I have always loved meetings. I know that people think that I am extremely strange (and I can’t say I disagree) when I say I have 8 meetings (or more) in one day and look very happy about it.
But lately I have been in a rash of meetings that have taken away my taste for meetings. So now I must amend my statement that I love GOOD meetings!
So in the past couple of weeks, I have attended meetings where I have found myself feeling the itch to get up and leave.
1. A meeting with the public school system
2. A meeting at UC Davis with some students
3. A meeting with a church group
4. A meeting with a community social work group
These have been pretty diverse meetings, but as a result of attending these meetings and analyzing why I felt an overwhelming desire to 1) jump up and take over and 2) run out of the room to escape have helped me to evaluate what elements make a good meeting. (Fortunately my good sense prevailed and every time I found myself spacing out and looking out the window, I told myself, “Focus! Focus!” and smiled at the speaker and tried to listen carefully.)
So here are some of my conclusions as to how to run a good meeting:
1. Always state clearly the purpose of the meeting and what you are trying to accomplish BEFORE everyone shows up at the meeting. One of the meetings I went to, it was not clear what it was about and when I got there, I realized that I wasn’t interested in the topic. But I was stuck because it was a small enough meeting that I couldn’t leave without being rude.
2. Acknowledge the people in your meeting. Albert once went to a homeschooling meeting which ended up being all women. The entire time the speakers said, “Ladies, let’s look at this… Ladies, let’s discuss that.” Albert felt very unwelcome. When I went to the UC Davis meeting, it turned out it was all students. They knew that one person from the community would be there (me), but the references were to students the whole time. I suppose the main issue was I really didn’t belong in that group, but even so I felt like I shouldn’t continue further involvement. (However, it was kind of fun in the beginning when they said, “Please introduce yourself, tell what year in school you are and what your major is,” my answer was, “Hi, I’m Angela Yee and I’m not in school any more. I’m actually really old.”)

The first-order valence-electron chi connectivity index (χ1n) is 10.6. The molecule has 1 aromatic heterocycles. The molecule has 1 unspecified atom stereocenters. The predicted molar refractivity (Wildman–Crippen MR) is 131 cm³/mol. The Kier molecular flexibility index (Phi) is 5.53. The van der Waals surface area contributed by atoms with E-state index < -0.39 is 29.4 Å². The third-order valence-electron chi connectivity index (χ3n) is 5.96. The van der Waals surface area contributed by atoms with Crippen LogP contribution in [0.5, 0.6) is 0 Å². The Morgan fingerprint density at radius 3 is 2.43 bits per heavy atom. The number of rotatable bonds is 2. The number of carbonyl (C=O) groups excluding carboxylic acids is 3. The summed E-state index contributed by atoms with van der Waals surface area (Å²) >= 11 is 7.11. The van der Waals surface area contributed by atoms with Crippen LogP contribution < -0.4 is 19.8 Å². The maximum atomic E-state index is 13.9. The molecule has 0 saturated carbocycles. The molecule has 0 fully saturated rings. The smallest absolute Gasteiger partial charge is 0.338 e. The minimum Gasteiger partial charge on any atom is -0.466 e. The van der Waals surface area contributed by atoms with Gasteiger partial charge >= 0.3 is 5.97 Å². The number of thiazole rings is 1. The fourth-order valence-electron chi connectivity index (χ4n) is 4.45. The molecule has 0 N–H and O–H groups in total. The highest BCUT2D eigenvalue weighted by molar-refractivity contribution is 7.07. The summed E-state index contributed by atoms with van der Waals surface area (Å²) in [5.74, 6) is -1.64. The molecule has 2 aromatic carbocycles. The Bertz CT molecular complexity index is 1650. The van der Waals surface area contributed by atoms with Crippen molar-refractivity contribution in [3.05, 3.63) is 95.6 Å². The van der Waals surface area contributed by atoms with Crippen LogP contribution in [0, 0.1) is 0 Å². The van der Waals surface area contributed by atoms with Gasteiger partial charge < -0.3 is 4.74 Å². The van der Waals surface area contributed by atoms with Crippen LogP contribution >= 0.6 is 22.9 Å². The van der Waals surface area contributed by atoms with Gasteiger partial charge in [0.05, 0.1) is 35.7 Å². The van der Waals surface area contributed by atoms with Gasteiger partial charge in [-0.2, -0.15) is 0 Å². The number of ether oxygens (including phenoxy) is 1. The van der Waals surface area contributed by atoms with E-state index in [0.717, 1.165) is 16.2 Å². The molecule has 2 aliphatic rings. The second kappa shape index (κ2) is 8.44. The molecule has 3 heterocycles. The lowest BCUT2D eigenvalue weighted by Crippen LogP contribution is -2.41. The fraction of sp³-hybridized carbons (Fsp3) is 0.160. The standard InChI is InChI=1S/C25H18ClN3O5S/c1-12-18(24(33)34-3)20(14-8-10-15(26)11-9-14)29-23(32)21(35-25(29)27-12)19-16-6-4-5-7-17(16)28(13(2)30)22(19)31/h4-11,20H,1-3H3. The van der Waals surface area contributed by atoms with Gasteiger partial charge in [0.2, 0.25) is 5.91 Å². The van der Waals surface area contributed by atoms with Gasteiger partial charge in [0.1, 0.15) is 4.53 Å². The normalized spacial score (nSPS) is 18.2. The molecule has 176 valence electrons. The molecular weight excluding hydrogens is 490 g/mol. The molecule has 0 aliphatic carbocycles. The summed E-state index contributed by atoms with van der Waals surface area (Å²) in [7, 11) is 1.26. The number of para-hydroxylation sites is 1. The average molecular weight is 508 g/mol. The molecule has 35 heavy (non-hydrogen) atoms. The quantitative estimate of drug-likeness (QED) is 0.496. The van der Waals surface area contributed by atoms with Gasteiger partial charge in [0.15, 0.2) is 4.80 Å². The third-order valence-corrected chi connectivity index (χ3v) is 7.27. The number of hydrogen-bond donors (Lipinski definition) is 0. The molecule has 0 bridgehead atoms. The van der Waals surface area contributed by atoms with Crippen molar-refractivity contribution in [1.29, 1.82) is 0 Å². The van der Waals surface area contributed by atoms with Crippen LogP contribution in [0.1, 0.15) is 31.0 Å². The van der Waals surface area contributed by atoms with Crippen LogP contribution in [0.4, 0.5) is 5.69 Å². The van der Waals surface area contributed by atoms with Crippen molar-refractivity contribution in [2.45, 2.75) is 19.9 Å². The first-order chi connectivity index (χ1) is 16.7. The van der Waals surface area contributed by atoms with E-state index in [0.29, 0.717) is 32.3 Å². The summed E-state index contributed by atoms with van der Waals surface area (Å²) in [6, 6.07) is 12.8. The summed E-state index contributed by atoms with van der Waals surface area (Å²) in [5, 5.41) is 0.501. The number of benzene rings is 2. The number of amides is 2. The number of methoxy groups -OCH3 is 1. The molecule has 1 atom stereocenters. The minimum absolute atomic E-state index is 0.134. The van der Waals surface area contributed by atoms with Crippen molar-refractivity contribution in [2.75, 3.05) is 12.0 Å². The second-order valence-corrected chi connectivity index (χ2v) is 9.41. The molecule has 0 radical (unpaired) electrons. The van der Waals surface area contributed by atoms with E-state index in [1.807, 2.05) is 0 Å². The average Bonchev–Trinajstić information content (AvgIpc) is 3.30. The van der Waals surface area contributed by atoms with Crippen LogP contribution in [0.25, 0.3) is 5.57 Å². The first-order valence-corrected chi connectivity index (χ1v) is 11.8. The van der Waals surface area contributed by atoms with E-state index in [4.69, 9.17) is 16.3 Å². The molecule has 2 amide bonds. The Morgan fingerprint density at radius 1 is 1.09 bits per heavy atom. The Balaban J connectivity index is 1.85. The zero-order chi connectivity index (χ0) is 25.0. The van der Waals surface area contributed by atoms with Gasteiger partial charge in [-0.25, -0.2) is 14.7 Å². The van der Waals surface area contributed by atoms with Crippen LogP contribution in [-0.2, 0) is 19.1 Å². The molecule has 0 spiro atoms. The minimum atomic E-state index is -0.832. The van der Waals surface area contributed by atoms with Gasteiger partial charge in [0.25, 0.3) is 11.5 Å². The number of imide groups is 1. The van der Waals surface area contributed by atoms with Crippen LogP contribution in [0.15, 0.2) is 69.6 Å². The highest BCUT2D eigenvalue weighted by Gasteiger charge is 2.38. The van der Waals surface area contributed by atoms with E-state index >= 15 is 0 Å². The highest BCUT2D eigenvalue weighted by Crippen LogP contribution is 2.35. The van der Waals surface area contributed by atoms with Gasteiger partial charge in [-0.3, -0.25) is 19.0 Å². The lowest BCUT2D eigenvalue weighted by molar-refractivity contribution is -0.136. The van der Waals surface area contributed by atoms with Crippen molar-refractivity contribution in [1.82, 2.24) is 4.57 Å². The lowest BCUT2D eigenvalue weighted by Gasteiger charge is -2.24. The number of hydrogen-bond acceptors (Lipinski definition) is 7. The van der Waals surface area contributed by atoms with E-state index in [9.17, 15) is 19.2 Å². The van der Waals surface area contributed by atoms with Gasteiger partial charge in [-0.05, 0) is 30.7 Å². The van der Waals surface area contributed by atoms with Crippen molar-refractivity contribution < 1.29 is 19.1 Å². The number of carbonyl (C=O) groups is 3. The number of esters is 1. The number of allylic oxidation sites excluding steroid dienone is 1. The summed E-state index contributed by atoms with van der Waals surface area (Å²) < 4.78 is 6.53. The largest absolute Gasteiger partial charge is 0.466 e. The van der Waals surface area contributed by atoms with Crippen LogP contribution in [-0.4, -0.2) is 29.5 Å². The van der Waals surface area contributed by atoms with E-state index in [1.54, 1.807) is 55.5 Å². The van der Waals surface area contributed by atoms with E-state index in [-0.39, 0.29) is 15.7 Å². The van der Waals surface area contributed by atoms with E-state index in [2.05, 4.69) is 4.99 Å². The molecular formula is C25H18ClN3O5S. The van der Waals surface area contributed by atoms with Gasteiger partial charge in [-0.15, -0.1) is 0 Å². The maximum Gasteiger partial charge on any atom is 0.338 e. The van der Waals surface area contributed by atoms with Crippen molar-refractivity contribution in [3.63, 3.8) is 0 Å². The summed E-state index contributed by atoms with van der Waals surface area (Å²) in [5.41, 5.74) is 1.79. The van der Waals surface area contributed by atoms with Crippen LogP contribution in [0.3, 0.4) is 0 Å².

3. Reduce gaps of silence. Silence is good when a question is being asked and people are pondering the answer, but as the moderator of a meeting, if there’s silence, it means it’s time for you to step in and move the discussion forward. This happens either through 1) asking a question, 2) clarifying a decision, 3) summarizing the discussion or 4) bringing up the next agenda item. When there’s a long gap of silence and the moderator just sits there looking at the agenda, the energy lags and I’m ready to check out. (Or, even worse, jump in and take over!) Perhaps this is just my impatient nature showing through.
4. Increase the energy. I believe that the concept of energy and momentum in meetings is not one often considered by leaders. Leaders are looking to either connect people or accomplish tasks, and energy is not one of the considerations of meetings. But I believe that energy is highly important. When there is high energy and momentum going on in a meeting, people walk away feeling encouraged and like they accomplished something.
This doesn’t mean that the leader needs to jump on the table and do a song and dance, but it means that the leader plays a crucial role in catalyzing conversation, facilitating discussion and decisions, and encouraging people to process through the items on the agenda.
Sometimes this means that the leader also has to interrupt or move along long-winded people who can dominate the discussion, which is not a fun thing to do (for me, at least).
There are many more things that could be talked about (pass out a written agenda, increase the fun factor, bring food, spend some time at the beginning helping people to get to know one another, etc.), but these were the main things that stood out to me that were lacking in the meetings I attended. I’m not a really great meeting leader but sometimes where I learn the most is seeing what other people are NOT doing.